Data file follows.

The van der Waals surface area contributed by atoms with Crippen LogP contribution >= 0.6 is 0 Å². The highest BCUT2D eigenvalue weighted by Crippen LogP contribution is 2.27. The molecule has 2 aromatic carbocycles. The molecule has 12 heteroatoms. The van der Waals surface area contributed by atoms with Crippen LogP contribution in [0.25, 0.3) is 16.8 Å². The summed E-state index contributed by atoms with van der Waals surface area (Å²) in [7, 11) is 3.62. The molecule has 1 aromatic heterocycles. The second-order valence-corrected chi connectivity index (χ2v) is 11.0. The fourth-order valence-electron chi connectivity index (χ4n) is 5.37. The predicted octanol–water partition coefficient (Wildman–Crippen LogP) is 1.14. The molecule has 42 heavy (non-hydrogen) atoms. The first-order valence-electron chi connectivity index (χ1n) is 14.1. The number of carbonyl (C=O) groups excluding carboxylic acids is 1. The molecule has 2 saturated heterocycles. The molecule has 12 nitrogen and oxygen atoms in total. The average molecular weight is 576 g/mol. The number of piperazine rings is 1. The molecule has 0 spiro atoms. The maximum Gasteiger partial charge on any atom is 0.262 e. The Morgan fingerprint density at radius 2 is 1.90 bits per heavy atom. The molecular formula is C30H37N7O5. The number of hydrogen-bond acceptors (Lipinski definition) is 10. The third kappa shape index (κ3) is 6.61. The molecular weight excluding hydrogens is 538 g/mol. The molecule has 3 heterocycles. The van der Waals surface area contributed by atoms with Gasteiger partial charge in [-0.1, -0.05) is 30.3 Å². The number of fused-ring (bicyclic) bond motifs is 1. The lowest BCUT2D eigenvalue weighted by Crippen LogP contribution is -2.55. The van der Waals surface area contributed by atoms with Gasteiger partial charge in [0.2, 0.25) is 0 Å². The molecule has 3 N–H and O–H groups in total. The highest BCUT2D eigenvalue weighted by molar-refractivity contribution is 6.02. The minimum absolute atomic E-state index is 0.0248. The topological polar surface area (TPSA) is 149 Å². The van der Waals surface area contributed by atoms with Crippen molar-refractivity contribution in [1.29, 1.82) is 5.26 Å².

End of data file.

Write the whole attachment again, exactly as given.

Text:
The van der Waals surface area contributed by atoms with Crippen LogP contribution >= 0.6 is 0 Å². The highest BCUT2D eigenvalue weighted by Crippen LogP contribution is 2.27. The molecule has 2 aromatic carbocycles. The molecule has 12 heteroatoms. The van der Waals surface area contributed by atoms with Crippen LogP contribution in [0.25, 0.3) is 16.8 Å². The summed E-state index contributed by atoms with van der Waals surface area (Å²) in [7, 11) is 3.62. The molecule has 1 aromatic heterocycles. The second-order valence-corrected chi connectivity index (χ2v) is 11.0. The fourth-order valence-electron chi connectivity index (χ4n) is 5.37. The predicted octanol–water partition coefficient (Wildman–Crippen LogP) is 1.14. The molecule has 42 heavy (non-hydrogen) atoms. The first-order valence-electron chi connectivity index (χ1n) is 14.1. The number of carbonyl (C=O) groups excluding carboxylic acids is 1. The molecule has 2 saturated heterocycles. The molecule has 12 nitrogen and oxygen atoms in total. The average molecular weight is 576 g/mol. The number of piperazine rings is 1. The molecule has 0 spiro atoms. The maximum Gasteiger partial charge on any atom is 0.262 e. The Morgan fingerprint density at radius 2 is 1.90 bits per heavy atom. The molecular formula is C30H37N7O5. The number of hydrogen-bond acceptors (Lipinski definition) is 10. The third kappa shape index (κ3) is 6.61. The molecular weight excluding hydrogens is 538 g/mol. The molecule has 3 heterocycles. The van der Waals surface area contributed by atoms with Gasteiger partial charge in [-0.1, -0.05) is 30.3 Å². The number of fused-ring (bicyclic) bond motifs is 1. The lowest BCUT2D eigenvalue weighted by Crippen LogP contribution is -2.55. The van der Waals surface area contributed by atoms with Gasteiger partial charge in [0.2, 0.25) is 0 Å². The molecule has 3 N–H and O–H groups in total. The highest BCUT2D eigenvalue weighted by molar-refractivity contribution is 6.02. The minimum absolute atomic E-state index is 0.0248. The topological polar surface area (TPSA) is 149 Å². The van der Waals surface area contributed by atoms with Crippen molar-refractivity contribution in [1.29, 1.82) is 5.26 Å².